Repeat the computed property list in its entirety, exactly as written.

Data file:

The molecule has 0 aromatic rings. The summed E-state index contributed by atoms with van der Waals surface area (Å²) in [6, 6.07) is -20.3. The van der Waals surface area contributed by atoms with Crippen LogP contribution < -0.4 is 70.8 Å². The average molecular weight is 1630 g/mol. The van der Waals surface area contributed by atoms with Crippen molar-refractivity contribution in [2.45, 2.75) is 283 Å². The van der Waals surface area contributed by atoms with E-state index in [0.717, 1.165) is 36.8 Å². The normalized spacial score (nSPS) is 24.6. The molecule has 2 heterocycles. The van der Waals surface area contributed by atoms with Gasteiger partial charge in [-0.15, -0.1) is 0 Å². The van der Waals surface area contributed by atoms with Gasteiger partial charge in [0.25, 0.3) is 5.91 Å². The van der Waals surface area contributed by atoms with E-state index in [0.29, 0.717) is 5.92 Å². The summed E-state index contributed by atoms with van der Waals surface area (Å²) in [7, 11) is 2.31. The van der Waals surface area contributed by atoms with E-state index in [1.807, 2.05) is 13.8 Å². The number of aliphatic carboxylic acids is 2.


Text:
The molecule has 0 aromatic rings. The summed E-state index contributed by atoms with van der Waals surface area (Å²) in [6, 6.07) is -20.3. The van der Waals surface area contributed by atoms with Crippen LogP contribution < -0.4 is 70.8 Å². The average molecular weight is 1630 g/mol. The van der Waals surface area contributed by atoms with Crippen molar-refractivity contribution in [2.45, 2.75) is 283 Å². The van der Waals surface area contributed by atoms with E-state index in [0.717, 1.165) is 36.8 Å². The normalized spacial score (nSPS) is 24.6. The molecule has 2 heterocycles. The van der Waals surface area contributed by atoms with Gasteiger partial charge in [-0.15, -0.1) is 0 Å². The van der Waals surface area contributed by atoms with Gasteiger partial charge in [0.25, 0.3) is 5.91 Å². The van der Waals surface area contributed by atoms with E-state index in [0.29, 0.717) is 5.92 Å². The summed E-state index contributed by atoms with van der Waals surface area (Å²) in [7, 11) is 2.31. The van der Waals surface area contributed by atoms with E-state index in [1.807, 2.05) is 13.8 Å². The number of aliphatic carboxylic acids is 2.